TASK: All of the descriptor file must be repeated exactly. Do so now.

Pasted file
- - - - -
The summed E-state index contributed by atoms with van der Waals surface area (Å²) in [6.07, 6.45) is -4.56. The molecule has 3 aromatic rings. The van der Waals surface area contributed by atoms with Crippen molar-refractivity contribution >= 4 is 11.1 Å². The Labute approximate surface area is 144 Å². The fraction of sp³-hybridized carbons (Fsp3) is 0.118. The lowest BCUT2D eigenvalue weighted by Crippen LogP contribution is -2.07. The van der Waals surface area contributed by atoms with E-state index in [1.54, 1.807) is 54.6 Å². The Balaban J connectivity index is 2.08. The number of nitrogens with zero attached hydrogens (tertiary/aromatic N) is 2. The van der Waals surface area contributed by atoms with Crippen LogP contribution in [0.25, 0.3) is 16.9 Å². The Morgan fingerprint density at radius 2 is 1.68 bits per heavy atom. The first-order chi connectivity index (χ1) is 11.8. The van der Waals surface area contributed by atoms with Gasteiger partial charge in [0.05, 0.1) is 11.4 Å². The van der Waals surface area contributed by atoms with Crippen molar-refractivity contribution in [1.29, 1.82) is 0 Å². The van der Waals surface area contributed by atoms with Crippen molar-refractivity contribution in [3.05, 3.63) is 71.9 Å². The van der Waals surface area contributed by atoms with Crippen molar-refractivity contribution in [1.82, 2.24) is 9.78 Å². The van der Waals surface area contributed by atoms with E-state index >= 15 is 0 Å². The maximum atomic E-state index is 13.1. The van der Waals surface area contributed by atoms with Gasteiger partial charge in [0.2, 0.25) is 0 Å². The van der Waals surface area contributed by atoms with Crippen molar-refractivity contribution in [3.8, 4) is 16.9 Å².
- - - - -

The summed E-state index contributed by atoms with van der Waals surface area (Å²) in [6.07, 6.45) is -4.56. The molecule has 3 aromatic rings. The van der Waals surface area contributed by atoms with Crippen molar-refractivity contribution >= 4 is 11.1 Å². The Labute approximate surface area is 144 Å². The fraction of sp³-hybridized carbons (Fsp3) is 0.118. The lowest BCUT2D eigenvalue weighted by Crippen LogP contribution is -2.07. The van der Waals surface area contributed by atoms with E-state index in [1.54, 1.807) is 54.6 Å². The Balaban J connectivity index is 2.08. The number of nitrogens with zero attached hydrogens (tertiary/aromatic N) is 2. The van der Waals surface area contributed by atoms with Crippen LogP contribution in [0.25, 0.3) is 16.9 Å². The Morgan fingerprint density at radius 2 is 1.68 bits per heavy atom. The first-order chi connectivity index (χ1) is 11.8. The van der Waals surface area contributed by atoms with Gasteiger partial charge in [0.05, 0.1) is 11.4 Å². The van der Waals surface area contributed by atoms with Crippen molar-refractivity contribution in [1.29, 1.82) is 0 Å². The van der Waals surface area contributed by atoms with Crippen molar-refractivity contribution in [3.05, 3.63) is 71.9 Å². The van der Waals surface area contributed by atoms with Crippen molar-refractivity contribution in [1.82, 2.24) is 9.78 Å². The van der Waals surface area contributed by atoms with E-state index >= 15 is 0 Å². The maximum atomic E-state index is 13.1. The van der Waals surface area contributed by atoms with Gasteiger partial charge in [0.2, 0.25) is 0 Å². The van der Waals surface area contributed by atoms with Crippen molar-refractivity contribution in [3.8, 4) is 16.9 Å².